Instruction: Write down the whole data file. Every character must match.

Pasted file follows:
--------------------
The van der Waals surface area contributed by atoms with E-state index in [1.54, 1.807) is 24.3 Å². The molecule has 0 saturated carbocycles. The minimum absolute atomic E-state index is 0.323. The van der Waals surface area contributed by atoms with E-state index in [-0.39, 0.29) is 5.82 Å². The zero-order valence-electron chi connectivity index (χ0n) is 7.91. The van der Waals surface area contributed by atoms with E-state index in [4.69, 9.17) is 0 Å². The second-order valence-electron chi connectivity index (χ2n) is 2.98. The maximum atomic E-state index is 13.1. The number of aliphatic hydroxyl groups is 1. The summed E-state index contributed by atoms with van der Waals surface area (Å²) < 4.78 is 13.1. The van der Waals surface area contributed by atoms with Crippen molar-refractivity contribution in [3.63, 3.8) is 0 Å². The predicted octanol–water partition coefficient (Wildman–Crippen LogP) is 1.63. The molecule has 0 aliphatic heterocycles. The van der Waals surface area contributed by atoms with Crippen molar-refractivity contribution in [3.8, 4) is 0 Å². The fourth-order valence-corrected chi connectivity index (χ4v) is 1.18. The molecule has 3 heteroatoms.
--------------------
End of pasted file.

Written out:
The van der Waals surface area contributed by atoms with E-state index in [1.54, 1.807) is 24.3 Å². The molecule has 0 saturated carbocycles. The minimum absolute atomic E-state index is 0.323. The van der Waals surface area contributed by atoms with E-state index in [-0.39, 0.29) is 5.82 Å². The zero-order valence-electron chi connectivity index (χ0n) is 7.91. The van der Waals surface area contributed by atoms with E-state index in [4.69, 9.17) is 0 Å². The second-order valence-electron chi connectivity index (χ2n) is 2.98. The maximum atomic E-state index is 13.1. The number of aliphatic hydroxyl groups is 1. The summed E-state index contributed by atoms with van der Waals surface area (Å²) < 4.78 is 13.1. The van der Waals surface area contributed by atoms with Crippen molar-refractivity contribution in [3.63, 3.8) is 0 Å². The predicted octanol–water partition coefficient (Wildman–Crippen LogP) is 1.63. The molecule has 0 aliphatic heterocycles. The van der Waals surface area contributed by atoms with Crippen molar-refractivity contribution in [3.8, 4) is 0 Å². The fourth-order valence-corrected chi connectivity index (χ4v) is 1.18. The molecule has 3 heteroatoms.